[caption id="attachment_39841" align="aligncenter" width="600"] [1] Ernesto Perez Chang, writer and journalist CubaNet (Internet photo)[/caption][2]Cubanet, Jorge Olivera Castillo, Havana – The sensation that the Cuban regime is counting on a kind of blank check to carry out its abuses is increasingly apparent.The monthly reports of the Cuban Commission for Human Rights and National Reconciliation (CCDHRN), which expose to the world the repressive actions of the political police against pro-democracy activists, are ignored by the majority of international organizations responsible for monitoring this topic, flashing past their computer screed and being archived as soon as they read the headlines.It is logical, before the avalanche of events that anyone with a minimum of responsibility would classify as cruel, inhumane and degrading, without the intervention of censorship which contributes to its relevance. Month after month the arbitrary and violent arrests are repeated, the acts of repudiation that often include vandalism, and the drama of the political prisoners whose incarceration exposes them to a major dose of arbitrariness. The international interest in the face of these episodes is markedly declining, fortunately always with exceptions, which to some extent helps the issue from disappearing from some agendas.A method within the scientific repression applied by the Ministry of the Interior in its effort to prevent the growth of protest movements, are its veiled threats, blackmail, and covert actions that end with the loss of a job, or the impediment to occupy a certain place, all lined up against the friends and family members of the “counterrevolutuionary.”In this jurisdiction of State terrorism we now find the writer Ernesto Perez Chang [3] who decided to inscribe himself on the roll of independent journalists. It is only the beginning of his ordeal. He knows it and assures that he will not go back on his decision. Something truly meritorious in the scenario that demands the complex and inexorable combination of talent and courage.His work leaves no room for doubts. Along with his pedigree as an excellent storyteller, he has exhibited in his still short journey in the unofficial press, his gifts for reporting and background. Without pretensions of turning myself into the bird of ill omen, nor to assume pedagogical poses, I would suggest not underestimating the capacity of the common adversary to do him harm, with its lack of scruples and determination to take the most misconceived reprisals.I say is with knowledge of the cause. In the blink of an eye, I was arrested on 18 March 2003 [4] and one month later I was sentenced to 18 years in prison for writing outside the established lines. It is often alleged that times have changed, but the criminal nature of the Power has not. Prison may be used as a last resort corrective, but the manual of the G-2 political police agents overflows with “persuasive” tactics.Before concluding I reiterate my support for a colleague who had the courage to jump the barriers of fear and censorship. It doesn’t matter when he did it, what matters is that we are sharing a necessary and enriching and spiritual experience. Hopefully other government writers will decide to take off their masks and start to publish in the pages available to them to write with objectivity and transparency. That have nothing to do with obeisance to illegitimate and excluding Powers.[1] [2] [3] [4] Continue reading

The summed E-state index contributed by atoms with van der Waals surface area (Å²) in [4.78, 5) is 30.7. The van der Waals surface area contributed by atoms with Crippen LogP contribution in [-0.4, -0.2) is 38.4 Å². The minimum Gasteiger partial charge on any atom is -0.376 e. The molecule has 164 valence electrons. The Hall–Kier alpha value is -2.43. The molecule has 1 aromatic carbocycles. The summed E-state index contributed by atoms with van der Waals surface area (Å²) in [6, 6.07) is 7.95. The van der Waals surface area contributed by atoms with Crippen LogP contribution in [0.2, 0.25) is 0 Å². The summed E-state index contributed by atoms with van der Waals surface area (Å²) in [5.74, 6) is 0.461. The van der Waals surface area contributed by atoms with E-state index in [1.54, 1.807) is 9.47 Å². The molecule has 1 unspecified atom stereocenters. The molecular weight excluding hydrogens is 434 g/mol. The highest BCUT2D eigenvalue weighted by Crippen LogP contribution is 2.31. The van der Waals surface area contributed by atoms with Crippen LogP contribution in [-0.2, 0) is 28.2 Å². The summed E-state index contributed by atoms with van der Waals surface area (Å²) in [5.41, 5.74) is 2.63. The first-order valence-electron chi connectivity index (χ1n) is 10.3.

[caption id="attachment_39249" align="aligncenter" width="623"] [1] José Daniel Ferrer, Felix Navarro, Hector Maseda, Jorge Olivera and Librado Linares[/caption][2]14ymedio, Havana, 19 March 2015 -- Twelve years after the Black Spring [3], 14ymedio chats with some of the former political prisoners currently living on the Island. Two questions have been posed to those activists condemned in March 2003: one about their decision to stay in Cuba, and the other about how they see the country today.José Daniel FerrerThe whole time we were in prison, the Castro brothers’ regime did its best to pressure us, to force us to abandon the country. A few of us decided to say no, regardless of the circumstances. Today I am more convinced than ever that my having stayed is worth it. We are doing our modest bit to have a nation where there will never again be something like that spring of 2003, when so many compatriots paid with prison for attempting to exercise their most sacred rights. “Today I am more convinced than ever that my having stayed is worth it” Many things have changed, but they still maintain the repression, and sometimes increase it, against human rights activists and also against the people. Recognizing the changes doesn’t mean we go along, because what we don’t have is a prosperous and democratic Cuba. In the last days when I walked freely on the street, at the beginning of 2003, some people approached us and whispered in our ears, “I heard you,” referring to having heard us on some station like Radio Martí, one of the few media where they could learn about what the pro-democracy forces were doing.Felix NavarroHaving stayed in Cuba after leaving prison is probably the best idea I've had in my entire life. On Saturday July 10, the day on which I spent my 57th birthday in prison, I received a call from Cardinal Ortega. He informed me that he was forming the third group of ex-prisoners and that I could leave together with my family. I thanked him for the gesture and the fact that the Church had always fought alongside the unprotected and against the injustices, but I would not abandon the country even if I had to serve the entire 25 years of my sentence. On 22 March he called me again and the next day they released me from prison. Along with José Daniel Ferrer, I was the last to get home.Right now I’m on conditional release, on parole, but I am convinced that sooner or later they are going to allow me to travel normally like any other Cuban. In my case, I have no intention of traveling abroad as long as the president of Cuba is not a democratically elected member of civil society. "I would not abandon the country even if I had to serve the entire 25 years of my sentence" In my opinion, the country has changed, but for the worse. It is true that since the beginning of December of last year the political police have stopped repressing in the way they had been the expressions of peaceful struggle of the Ladies in White in Cardenas and Colon. Before that, every Sunday they prevented their walking down the street, they were beaten and insulted, put into vehicles and abandoned to their fate at whatever place. This doesn’t happen any more and we believe it is very helpful, but the repression continues in other ways, with police citations and surveillance.Héctor MasedaI was contacted three times by the Cardinal to leave for Spain and I said no. When they told me I could get out of prison on parole I refused, making my point that Raul Castro had announced months ago that we would all be released. I left prison against my will. In September 2014 I made a complaint to the People's Power Provincial Court in the section for crimes against the security of the State and the Council of State for them to release me unconditionally. They responded that the court had determined that I would have to remain under control. I have no interest in leaving the country, this is my decision and I don’t have to explain it to anyone. "I left prison against my will" Some changes have occurred in our country, but I continue to insist that they are not fundamental. The government of Raul Castro maintains very rigid positions. The fact that relations with the United States are being reestablished is perhaps the most notable change, but behind this are the economic interests of the Cuban and American governments. In the case of Raul Castro, what he wants is to extend his dynasty in power, but I can’t see what the benefits are for the Cuban people.Jorge OliveraJust under five years ago I decided not to accept the offer to go into exile in Spain. I received a lot of criticism, but my closest friends, my wife and my family supported me in my decision. At one time I desired to leave Cuba, but one has a right to change and today I have no regrets. In the most difficult moment of the dilemma I chose to stay for many reasons, one of them is the trajectory of the independent press, where I worked with Habana Press since 1995, and also my convictions. After thinking about all aspects, I considered it better to stay here trying to open spaces for independent journalism, to bring our experience to the young people. I am here, happy, although it seems a contradiction in terms, because I am doing what I love and contributing with my modest efforts to a better country. "The country has changed and will change again, perhaps not with the speed we want" Life is dialectical and everything changes. Sometimes we do not notice because we are in the forest, but the world has changed and Cuba as well. The Cuba of 12 years ago was very different. Now, for example, events that no one expected have occurred, like the reestablishment of diplomatic relations between Cuba and the United States. They have opened spaces that were unthinkable back then, there are people who don’t see it that way, people who think it is very little, others say nothing has changed. The country has changed and will change, perhaps not with the speed those of us on the pro-democratic route would like, but there have been changes. Our work is made visible with the existence of new technologies, Internet and cellphones; discreet but important spaces have opened up that have contributed in a greater or lesser way to improving our work, both in the political opposition and in the alternative civil society.Librado LinaresWhen I had been in prison for about a year and a half in Combinado del Este in Havana, some officials from State Security interviewed me to find out my willingness to leave Cuba as a way to be released from prison. I told them flat out no, and their leader assured me I would serve the 20 years without any benefit. I decided to stay because of the commitment I have to the development of a dynamic of change that will do away with the Castros’ totalitarianism and produce a transition to democracy. On the other hand, I greatly identify with and have a great sense of belonging to Cuban culture, with its values, the people in the neighborhood, the climate, with las parrandas de Camajuaní [4]. I can’t find this in any other country. "We are more pluralistic, less monolithic" Some experts in the areas of transition have said that there are four types of non-democratic regimes: totalitarian, post-totalitarian, sultanistic and totalitarian, but in the ‘90s a process of “de-totalitarian-ization” began and this has happened because of the pressure from the internal opposition and internationally and because of other reasons, including biological. The regime has been evolving toward post-totalitarianism and perhaps intends to move towards an authoritarian military regime.They want to stay in power and that has led to allowing certain improvements in freedom of movement, they have facilitated aspects of the issue of ownership and non-state management of the economy, such as land leases and non-farm cooperatives. Despite the enormous repression, the opposition has been gaining spaces. We are more plural, less monolithic. People are forgetting their fear, breaking their chains and learning to speak up in public and to demand their rights.[1] [2] [3] [4] Continue reading